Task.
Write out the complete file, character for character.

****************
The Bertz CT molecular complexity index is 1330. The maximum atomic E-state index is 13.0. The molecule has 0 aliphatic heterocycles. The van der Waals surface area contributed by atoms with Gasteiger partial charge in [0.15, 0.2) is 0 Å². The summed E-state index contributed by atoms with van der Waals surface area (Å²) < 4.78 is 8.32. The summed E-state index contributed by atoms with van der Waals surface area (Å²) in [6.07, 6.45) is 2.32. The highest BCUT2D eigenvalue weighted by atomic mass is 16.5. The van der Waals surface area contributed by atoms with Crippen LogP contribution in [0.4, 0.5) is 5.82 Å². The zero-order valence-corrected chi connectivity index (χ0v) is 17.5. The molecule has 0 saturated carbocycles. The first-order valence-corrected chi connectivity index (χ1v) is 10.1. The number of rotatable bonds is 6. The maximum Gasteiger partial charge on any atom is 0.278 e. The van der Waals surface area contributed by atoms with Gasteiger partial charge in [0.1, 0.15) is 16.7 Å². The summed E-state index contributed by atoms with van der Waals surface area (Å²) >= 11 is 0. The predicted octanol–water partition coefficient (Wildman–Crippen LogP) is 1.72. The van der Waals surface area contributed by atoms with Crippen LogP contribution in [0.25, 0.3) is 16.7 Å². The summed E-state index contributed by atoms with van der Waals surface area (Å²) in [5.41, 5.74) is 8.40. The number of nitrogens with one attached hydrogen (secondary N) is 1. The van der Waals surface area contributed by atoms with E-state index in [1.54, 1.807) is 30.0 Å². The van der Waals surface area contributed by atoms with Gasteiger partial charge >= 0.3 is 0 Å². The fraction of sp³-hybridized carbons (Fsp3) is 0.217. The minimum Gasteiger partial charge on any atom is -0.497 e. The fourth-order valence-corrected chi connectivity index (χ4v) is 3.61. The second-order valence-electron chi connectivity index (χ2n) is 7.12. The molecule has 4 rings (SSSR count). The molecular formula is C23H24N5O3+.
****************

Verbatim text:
The Bertz CT molecular complexity index is 1330. The maximum atomic E-state index is 13.0. The molecule has 0 aliphatic heterocycles. The van der Waals surface area contributed by atoms with Gasteiger partial charge in [0.15, 0.2) is 0 Å². The summed E-state index contributed by atoms with van der Waals surface area (Å²) < 4.78 is 8.32. The summed E-state index contributed by atoms with van der Waals surface area (Å²) in [6.07, 6.45) is 2.32. The highest BCUT2D eigenvalue weighted by atomic mass is 16.5. The van der Waals surface area contributed by atoms with Crippen LogP contribution in [0.4, 0.5) is 5.82 Å². The zero-order valence-corrected chi connectivity index (χ0v) is 17.5. The molecule has 0 saturated carbocycles. The first-order valence-corrected chi connectivity index (χ1v) is 10.1. The number of rotatable bonds is 6. The maximum Gasteiger partial charge on any atom is 0.278 e. The van der Waals surface area contributed by atoms with Gasteiger partial charge in [0.1, 0.15) is 16.7 Å². The summed E-state index contributed by atoms with van der Waals surface area (Å²) >= 11 is 0. The predicted octanol–water partition coefficient (Wildman–Crippen LogP) is 1.72. The van der Waals surface area contributed by atoms with Crippen LogP contribution in [0.25, 0.3) is 16.7 Å². The summed E-state index contributed by atoms with van der Waals surface area (Å²) in [5.41, 5.74) is 8.40. The number of nitrogens with one attached hydrogen (secondary N) is 1. The van der Waals surface area contributed by atoms with E-state index in [1.54, 1.807) is 30.0 Å². The van der Waals surface area contributed by atoms with Gasteiger partial charge >= 0.3 is 0 Å². The fraction of sp³-hybridized carbons (Fsp3) is 0.217. The minimum Gasteiger partial charge on any atom is -0.497 e. The fourth-order valence-corrected chi connectivity index (χ4v) is 3.61. The second-order valence-electron chi connectivity index (χ2n) is 7.12. The molecule has 4 rings (SSSR count). The molecular formula is C23H24N5O3+.